Location: Puget Sounds and Islands — Seattle/Tacoma area
Mileage: 0.7 mile, roundtrip
Elevation Gain: minimal

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Hikers will wander by several small ponds on a trip through Waterworks Garden. Photo by austineats. 

This short trail in Renton provides a pretty stroll through an interesting park that is adjacent to one of King County’s water treatment plants.

The parkland features ponds and marshes that help treat the stormwater that runs off from the treatment plant’s roads and other hard surfaces. A series of garden “rooms” make up the park, including leaf-shaped ponds, a mosaic grotto and wetlands.

> Plan your trip using WTA's Hiking Guide


Hawks Prairie Reclaimed Water Ponds

Location: Puget Sounds and Islands — Seattle/Tacoma area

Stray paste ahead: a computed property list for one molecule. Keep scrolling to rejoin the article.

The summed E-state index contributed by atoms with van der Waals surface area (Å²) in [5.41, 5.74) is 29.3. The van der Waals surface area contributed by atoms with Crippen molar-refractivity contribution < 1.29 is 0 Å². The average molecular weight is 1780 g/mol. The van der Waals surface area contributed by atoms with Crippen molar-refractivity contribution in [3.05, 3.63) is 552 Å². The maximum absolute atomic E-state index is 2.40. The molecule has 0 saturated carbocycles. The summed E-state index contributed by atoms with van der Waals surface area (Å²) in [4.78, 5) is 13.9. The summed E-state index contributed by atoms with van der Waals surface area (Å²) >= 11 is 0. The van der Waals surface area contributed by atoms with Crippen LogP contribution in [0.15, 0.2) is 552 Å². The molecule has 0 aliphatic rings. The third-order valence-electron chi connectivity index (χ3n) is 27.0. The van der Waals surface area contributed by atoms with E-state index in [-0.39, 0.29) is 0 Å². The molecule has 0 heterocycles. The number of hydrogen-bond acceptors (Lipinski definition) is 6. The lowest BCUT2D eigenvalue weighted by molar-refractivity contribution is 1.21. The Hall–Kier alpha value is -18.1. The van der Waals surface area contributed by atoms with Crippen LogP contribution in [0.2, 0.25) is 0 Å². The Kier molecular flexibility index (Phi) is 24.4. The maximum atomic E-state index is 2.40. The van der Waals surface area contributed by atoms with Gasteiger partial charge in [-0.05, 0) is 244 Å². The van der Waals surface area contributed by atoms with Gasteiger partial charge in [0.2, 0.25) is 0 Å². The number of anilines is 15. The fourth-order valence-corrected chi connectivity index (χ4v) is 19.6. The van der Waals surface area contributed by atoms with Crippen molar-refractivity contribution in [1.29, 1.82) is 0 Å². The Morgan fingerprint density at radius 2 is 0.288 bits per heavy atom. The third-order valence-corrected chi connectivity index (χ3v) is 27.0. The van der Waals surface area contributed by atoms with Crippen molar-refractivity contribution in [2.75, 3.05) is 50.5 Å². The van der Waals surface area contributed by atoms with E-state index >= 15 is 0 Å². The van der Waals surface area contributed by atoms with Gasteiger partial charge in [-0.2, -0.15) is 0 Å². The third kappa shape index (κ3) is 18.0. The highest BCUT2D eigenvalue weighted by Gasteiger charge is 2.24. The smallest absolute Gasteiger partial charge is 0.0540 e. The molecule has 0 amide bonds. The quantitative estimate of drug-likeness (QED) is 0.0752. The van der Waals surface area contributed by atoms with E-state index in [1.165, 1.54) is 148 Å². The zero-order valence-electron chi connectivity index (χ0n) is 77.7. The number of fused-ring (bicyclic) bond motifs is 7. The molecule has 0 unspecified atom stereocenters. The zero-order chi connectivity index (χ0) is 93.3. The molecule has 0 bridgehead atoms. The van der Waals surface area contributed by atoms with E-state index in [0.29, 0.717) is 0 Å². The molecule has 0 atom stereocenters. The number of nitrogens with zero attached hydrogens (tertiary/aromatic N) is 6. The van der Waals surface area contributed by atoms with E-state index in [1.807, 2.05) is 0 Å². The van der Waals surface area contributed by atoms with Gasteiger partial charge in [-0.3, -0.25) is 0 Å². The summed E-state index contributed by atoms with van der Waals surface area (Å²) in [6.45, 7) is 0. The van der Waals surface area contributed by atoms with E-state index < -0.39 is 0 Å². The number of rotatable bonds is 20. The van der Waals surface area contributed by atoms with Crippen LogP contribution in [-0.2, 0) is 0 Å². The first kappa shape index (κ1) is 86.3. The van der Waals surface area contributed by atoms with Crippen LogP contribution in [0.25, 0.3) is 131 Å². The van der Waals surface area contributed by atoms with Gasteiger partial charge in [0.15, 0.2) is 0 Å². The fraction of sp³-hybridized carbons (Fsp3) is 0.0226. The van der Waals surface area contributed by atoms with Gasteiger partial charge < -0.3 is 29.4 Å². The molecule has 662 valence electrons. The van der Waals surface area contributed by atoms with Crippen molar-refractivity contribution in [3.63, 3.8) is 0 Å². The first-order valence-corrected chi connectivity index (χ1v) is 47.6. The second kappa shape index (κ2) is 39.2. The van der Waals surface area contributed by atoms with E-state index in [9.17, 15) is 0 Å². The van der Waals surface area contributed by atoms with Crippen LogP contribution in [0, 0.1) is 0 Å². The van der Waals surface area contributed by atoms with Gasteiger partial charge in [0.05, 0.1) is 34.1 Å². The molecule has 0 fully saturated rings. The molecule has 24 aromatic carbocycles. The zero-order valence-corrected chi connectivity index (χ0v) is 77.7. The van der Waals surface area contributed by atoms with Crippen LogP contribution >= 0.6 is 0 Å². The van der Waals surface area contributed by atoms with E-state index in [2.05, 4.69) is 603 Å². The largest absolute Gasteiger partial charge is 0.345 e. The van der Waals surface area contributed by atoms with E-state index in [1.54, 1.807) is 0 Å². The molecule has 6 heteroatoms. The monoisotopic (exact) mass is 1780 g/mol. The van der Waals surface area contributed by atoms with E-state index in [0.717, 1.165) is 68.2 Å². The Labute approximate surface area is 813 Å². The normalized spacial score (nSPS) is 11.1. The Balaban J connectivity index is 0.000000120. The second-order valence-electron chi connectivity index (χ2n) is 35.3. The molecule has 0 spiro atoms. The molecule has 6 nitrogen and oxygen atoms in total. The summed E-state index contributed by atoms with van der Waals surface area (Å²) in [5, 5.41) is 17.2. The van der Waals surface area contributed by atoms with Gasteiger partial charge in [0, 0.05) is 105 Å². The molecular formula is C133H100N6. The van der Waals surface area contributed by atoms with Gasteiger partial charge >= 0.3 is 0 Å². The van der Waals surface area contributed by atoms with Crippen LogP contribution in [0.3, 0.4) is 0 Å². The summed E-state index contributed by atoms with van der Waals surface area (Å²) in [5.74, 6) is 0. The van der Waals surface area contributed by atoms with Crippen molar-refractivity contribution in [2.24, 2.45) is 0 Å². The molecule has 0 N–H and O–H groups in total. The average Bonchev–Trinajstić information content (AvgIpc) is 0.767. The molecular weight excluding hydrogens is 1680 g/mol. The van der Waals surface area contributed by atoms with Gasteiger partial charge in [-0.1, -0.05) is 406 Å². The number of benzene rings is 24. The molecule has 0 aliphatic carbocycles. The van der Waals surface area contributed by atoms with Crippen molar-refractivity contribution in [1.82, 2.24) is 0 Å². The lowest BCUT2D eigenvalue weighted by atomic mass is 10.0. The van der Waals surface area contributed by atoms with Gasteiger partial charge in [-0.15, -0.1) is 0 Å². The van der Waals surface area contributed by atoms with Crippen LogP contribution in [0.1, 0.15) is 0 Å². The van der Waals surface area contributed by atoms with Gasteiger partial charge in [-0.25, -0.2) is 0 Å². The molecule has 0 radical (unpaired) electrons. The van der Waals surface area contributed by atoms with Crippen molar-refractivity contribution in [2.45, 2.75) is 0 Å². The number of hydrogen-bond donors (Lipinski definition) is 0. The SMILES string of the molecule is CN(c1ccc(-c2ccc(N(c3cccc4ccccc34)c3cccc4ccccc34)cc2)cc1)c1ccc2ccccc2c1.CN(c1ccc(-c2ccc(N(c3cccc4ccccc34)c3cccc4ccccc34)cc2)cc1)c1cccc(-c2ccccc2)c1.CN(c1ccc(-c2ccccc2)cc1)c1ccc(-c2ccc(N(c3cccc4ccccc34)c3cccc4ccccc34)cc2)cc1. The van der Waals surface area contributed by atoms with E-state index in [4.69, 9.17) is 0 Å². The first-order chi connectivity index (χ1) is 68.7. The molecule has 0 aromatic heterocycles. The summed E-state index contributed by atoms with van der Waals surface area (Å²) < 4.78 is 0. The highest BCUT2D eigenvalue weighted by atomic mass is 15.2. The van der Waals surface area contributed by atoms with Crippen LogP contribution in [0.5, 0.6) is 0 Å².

Mileage: About a mile of trails
Elevation Gain: Minimal

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Hawks Prairie Reclaimed Water Ponds are an interesting leg-stretcher near Olympia. Photo by Bob and Barb. 

This casual stroll is an interesting up-close look at the ways reclaimed water can be, and is managed at this site near Olympia. It’s a great walk for young children. A number of holding ponds cover the site, which is near Olympia, and trails wrap around some of ponds.

Informational kiosks provide more information about water management and feature rain gardens. Look for ducks and other wildlife and admire the native vegetation.

> Plan your trip using WTA's Hiking Guide


Chehalis River Discovery Trail

Location: Southwest Washington — Lewis River region
Mileage: 3.6 miles, roundtrip
Elevation Gain: 210 feet

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The Chehalis River Discovery Trail has views of farmland and river beaches. Photo by Will-Jolene.

Walk along the Chehalis River, past farmland and recently restored riparian areas near Centralia. The trail ends at the river. You’re likely to spot birds, including swallows and eagles.